- God speaks to Moses, describing the menorah for the Tent of Meeting. The Levites are appointed to serve as assistants under Aaron and his sons. (8:1-26)
- Those who are unable to celebrate Passover during Nisan are given a time in the month of Sivan to observe a "second Passover." (9:1-14)
- A cloud by day and fire by night show God's Presence over the Tabernacle. When the cloud lifts from the Tabernacle, the people leave Sinai, setting out on their journey, tribe by tribe. (9:15-10:36)
- The Israelites complain about the lack of meat, and Moses becomes frustrated. God tells him to appoint a council of elders. God provides the people with meat and then strikes them with a very severe plague. (11:1-34)
- Miriam and Aaron talk about the "Cushite woman" whom Moses has married. In addition, they complain that God speaks not only through Moses but also through them. Miriam is struck with leprosy, and Moses begs God to heal her. After her recovery, the people resume their journey. (12:1-16)
by Arthur C. Greenfield
This D'var Torah is not intended to follow the exact order of events as laid out in the Tanakh, but rather, to give my impression of some of the chapters contained in the parashah.
Be-ha'alotecha is a very busy Parashah describing many aspects of the life of the Israelites two years after their exodus from Egypt.
The Lord instructs Moses on a wide list of subjects and defines what he must do and which tasks he must tell Aaron to carry out, which included placing the seven lamps in the Tent of Meeting so their light will be thrown on the front of the Menorah and establishing the position the Levites will hold. It describes what will be required of them and their place within the society. He instructs Moses to produce two silver trumpets of hammered work. The trumpets will be used to summon the community and set the divisions into motion. They will also be used to communicate what actions are to be taken depending on the number of blasts and whether the blasts are short or long. Could this have been an early version of Morse code?
The Lord instructs that Passover will be held at its set time, and then describes what should occur if someone is defiled by touching a corpse or is on a long journey. They are instructed to make their offering in the second month on the 14th day at twilight.
This Parashah made me envision the circumstances that may have been present during these times. The general view of the Exodus is that there was an orderly stream of people trudging from Egypt through the Sea of Reeds and into the wilderness. The truth may have been very different. The number of Israelites involved has been estimated to be 600,000 men—I don't know if that was supposed to include women and children. It is hard to believe that so many people were very placid or organized. When we consider what was occurring it must have been an insane horde—pushing, pulling, screaming and trampling over one another to get to the front of the pack.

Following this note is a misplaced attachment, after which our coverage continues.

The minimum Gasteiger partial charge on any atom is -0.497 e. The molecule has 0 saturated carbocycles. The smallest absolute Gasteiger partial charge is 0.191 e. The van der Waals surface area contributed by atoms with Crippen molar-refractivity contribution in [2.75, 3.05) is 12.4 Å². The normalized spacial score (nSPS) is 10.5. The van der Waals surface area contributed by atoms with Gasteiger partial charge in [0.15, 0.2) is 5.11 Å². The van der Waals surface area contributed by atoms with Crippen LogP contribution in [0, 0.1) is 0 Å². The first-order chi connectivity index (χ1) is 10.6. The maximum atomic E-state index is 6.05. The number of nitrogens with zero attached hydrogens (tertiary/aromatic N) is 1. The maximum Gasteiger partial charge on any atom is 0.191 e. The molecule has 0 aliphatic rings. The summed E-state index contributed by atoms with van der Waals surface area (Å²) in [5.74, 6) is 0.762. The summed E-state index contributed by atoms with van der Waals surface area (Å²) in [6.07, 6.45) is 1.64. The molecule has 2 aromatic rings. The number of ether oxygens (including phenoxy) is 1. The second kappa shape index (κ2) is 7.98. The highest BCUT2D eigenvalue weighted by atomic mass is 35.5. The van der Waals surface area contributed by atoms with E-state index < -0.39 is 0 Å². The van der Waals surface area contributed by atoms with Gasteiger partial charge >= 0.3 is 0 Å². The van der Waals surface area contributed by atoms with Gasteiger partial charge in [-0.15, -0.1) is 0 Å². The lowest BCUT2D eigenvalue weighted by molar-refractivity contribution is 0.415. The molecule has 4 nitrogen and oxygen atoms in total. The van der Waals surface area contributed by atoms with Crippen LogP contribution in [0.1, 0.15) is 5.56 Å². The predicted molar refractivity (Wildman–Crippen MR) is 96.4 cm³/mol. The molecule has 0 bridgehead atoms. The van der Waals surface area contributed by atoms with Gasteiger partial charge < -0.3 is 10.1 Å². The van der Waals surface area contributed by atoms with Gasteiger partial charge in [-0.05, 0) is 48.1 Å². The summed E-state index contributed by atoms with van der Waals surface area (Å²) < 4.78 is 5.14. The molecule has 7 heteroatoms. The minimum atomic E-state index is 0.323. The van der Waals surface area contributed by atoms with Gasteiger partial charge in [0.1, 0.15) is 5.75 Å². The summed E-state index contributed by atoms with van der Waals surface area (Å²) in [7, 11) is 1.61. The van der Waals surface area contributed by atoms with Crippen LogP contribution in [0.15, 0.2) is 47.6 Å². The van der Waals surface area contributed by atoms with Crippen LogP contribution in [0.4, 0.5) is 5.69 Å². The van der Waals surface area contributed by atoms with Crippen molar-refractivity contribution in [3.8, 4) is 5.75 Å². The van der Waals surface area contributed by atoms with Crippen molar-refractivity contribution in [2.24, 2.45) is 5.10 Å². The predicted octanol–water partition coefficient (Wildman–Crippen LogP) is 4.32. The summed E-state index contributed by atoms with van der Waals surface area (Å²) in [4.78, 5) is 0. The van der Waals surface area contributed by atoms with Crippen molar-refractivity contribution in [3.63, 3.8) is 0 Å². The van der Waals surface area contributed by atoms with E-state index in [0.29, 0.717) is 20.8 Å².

My impression is that the Lord is bringing order out of chaos. The people are tired and complain bitterly. They wail "If only we had meat to eat! We remember the fish that we used to eat free in Egypt, the cucumbers, the melon, the leaks, the onions and the garlic. Now our gullets are shriveled. There is nothing at all. Nothing but this manna to look to!" The Lord was incensed.
Moses heard the people weeping. the Lord was very angry and Moses was distressed. He asked the Lord "Why have You dealt ill with Your servant, and why have I not enjoyed Your favor, that You have laid the burden of all this people upon me?" Did I conceive all these people, did I bear them, that you should say to me, 'Carry them in your bosom as a nurse carries an infant,' to the land that You have promised on oath to their fathers? Where am I to get meat to give to all this people, when they whine before me and say, 'Give us meat to eat!' I cannot carry all this people by myself, for it is too much for me. If you would deal thus with me, kill me rather, I beg You, and let me see no more of my wretchedness!"
First let me say, I understand the frustration of the Israelites. They were uprooted from their homes in Egypt; yes they were enslaved and were required to do very hard work, but there is a certain comfort in the familiar, even under those conditions. At first they must have been elated at being free but when the ether wore off and the reality of their conditions became evident, I imagine they must have been thinking—"what have we done?"
The Lord provided manna to eat but after a couple of years of the husband saying "What's for dinner dear?" and she replying "oh, I thought we'd have manna tonight"! it must have been difficult, so it's not hard to imagine that the community would have been a little cranky, and not surprising that even Moses is pleading for help.
Bringing the focus back to the present, we don't have to look very far to see people whining and sometimes rioting for things they think should be theirs. Too often it escalates to include people looting and damaging both public and private property.
Perhaps just another example of some things never change?
Definitely not a calm period but an illustration of how people can learn to live together under stressful situations, something we can all learn from.